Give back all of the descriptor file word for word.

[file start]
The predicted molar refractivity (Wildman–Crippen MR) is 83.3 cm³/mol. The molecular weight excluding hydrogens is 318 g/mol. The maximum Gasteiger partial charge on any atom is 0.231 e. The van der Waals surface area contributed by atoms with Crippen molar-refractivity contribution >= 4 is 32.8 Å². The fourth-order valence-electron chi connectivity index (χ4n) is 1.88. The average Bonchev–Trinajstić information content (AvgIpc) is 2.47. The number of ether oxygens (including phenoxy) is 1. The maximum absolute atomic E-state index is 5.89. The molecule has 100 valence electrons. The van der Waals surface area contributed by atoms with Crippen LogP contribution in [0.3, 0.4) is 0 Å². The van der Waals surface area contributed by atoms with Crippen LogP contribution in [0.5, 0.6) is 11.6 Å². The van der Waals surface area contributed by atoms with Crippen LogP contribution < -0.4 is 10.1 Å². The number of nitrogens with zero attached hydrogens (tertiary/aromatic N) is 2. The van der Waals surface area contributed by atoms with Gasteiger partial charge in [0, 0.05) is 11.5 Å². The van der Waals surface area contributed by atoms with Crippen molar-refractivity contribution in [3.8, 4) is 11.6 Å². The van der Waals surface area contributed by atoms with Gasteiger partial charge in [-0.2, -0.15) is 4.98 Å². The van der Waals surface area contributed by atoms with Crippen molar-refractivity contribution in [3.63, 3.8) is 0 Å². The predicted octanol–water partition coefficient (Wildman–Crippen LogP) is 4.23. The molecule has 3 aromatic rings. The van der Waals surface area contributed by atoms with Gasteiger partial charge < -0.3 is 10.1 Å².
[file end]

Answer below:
The predicted molar refractivity (Wildman–Crippen MR) is 83.3 cm³/mol. The molecular weight excluding hydrogens is 318 g/mol. The maximum Gasteiger partial charge on any atom is 0.231 e. The van der Waals surface area contributed by atoms with Crippen molar-refractivity contribution >= 4 is 32.8 Å². The fourth-order valence-electron chi connectivity index (χ4n) is 1.88. The average Bonchev–Trinajstić information content (AvgIpc) is 2.47. The number of ether oxygens (including phenoxy) is 1. The maximum absolute atomic E-state index is 5.89. The molecule has 100 valence electrons. The van der Waals surface area contributed by atoms with Crippen LogP contribution in [0.3, 0.4) is 0 Å². The van der Waals surface area contributed by atoms with Crippen LogP contribution in [0.5, 0.6) is 11.6 Å². The van der Waals surface area contributed by atoms with Crippen LogP contribution < -0.4 is 10.1 Å². The number of nitrogens with zero attached hydrogens (tertiary/aromatic N) is 2. The van der Waals surface area contributed by atoms with Gasteiger partial charge in [0, 0.05) is 11.5 Å². The van der Waals surface area contributed by atoms with Crippen molar-refractivity contribution in [3.8, 4) is 11.6 Å². The van der Waals surface area contributed by atoms with Gasteiger partial charge in [-0.2, -0.15) is 4.98 Å². The van der Waals surface area contributed by atoms with Crippen molar-refractivity contribution in [3.63, 3.8) is 0 Å². The predicted octanol–water partition coefficient (Wildman–Crippen LogP) is 4.23. The molecule has 3 aromatic rings. The van der Waals surface area contributed by atoms with Gasteiger partial charge < -0.3 is 10.1 Å².